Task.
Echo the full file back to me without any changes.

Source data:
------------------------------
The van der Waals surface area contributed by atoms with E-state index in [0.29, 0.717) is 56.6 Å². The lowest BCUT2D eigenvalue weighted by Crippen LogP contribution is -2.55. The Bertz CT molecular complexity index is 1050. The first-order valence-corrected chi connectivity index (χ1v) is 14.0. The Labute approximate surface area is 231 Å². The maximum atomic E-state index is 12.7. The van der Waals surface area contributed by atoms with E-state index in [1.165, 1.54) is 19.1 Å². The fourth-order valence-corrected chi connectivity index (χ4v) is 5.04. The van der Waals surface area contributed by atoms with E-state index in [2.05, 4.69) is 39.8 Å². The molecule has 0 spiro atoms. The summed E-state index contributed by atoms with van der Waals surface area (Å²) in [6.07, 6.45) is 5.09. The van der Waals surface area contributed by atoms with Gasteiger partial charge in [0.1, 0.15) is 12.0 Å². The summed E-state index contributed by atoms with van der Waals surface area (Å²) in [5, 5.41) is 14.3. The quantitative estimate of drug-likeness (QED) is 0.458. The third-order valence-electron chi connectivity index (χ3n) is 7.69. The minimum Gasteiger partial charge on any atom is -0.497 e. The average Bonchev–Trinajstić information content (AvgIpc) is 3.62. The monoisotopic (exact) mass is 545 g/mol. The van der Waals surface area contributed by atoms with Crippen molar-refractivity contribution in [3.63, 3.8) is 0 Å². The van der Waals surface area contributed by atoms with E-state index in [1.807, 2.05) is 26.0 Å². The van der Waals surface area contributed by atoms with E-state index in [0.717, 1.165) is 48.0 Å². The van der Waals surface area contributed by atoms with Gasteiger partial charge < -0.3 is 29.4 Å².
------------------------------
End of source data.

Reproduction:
The van der Waals surface area contributed by atoms with E-state index in [0.29, 0.717) is 56.6 Å². The lowest BCUT2D eigenvalue weighted by Crippen LogP contribution is -2.55. The Bertz CT molecular complexity index is 1050. The first-order valence-corrected chi connectivity index (χ1v) is 14.0. The Labute approximate surface area is 231 Å². The maximum atomic E-state index is 12.7. The van der Waals surface area contributed by atoms with E-state index in [1.165, 1.54) is 19.1 Å². The fourth-order valence-corrected chi connectivity index (χ4v) is 5.04. The van der Waals surface area contributed by atoms with E-state index in [2.05, 4.69) is 39.8 Å². The molecule has 0 spiro atoms. The summed E-state index contributed by atoms with van der Waals surface area (Å²) in [6.07, 6.45) is 5.09. The van der Waals surface area contributed by atoms with Gasteiger partial charge in [0.1, 0.15) is 12.0 Å². The summed E-state index contributed by atoms with van der Waals surface area (Å²) in [5, 5.41) is 14.3. The quantitative estimate of drug-likeness (QED) is 0.458. The third-order valence-electron chi connectivity index (χ3n) is 7.69. The minimum Gasteiger partial charge on any atom is -0.497 e. The average Bonchev–Trinajstić information content (AvgIpc) is 3.62. The monoisotopic (exact) mass is 545 g/mol. The van der Waals surface area contributed by atoms with Crippen molar-refractivity contribution in [3.63, 3.8) is 0 Å². The van der Waals surface area contributed by atoms with E-state index in [1.807, 2.05) is 26.0 Å². The van der Waals surface area contributed by atoms with E-state index in [0.717, 1.165) is 48.0 Å². The van der Waals surface area contributed by atoms with Gasteiger partial charge < -0.3 is 29.4 Å².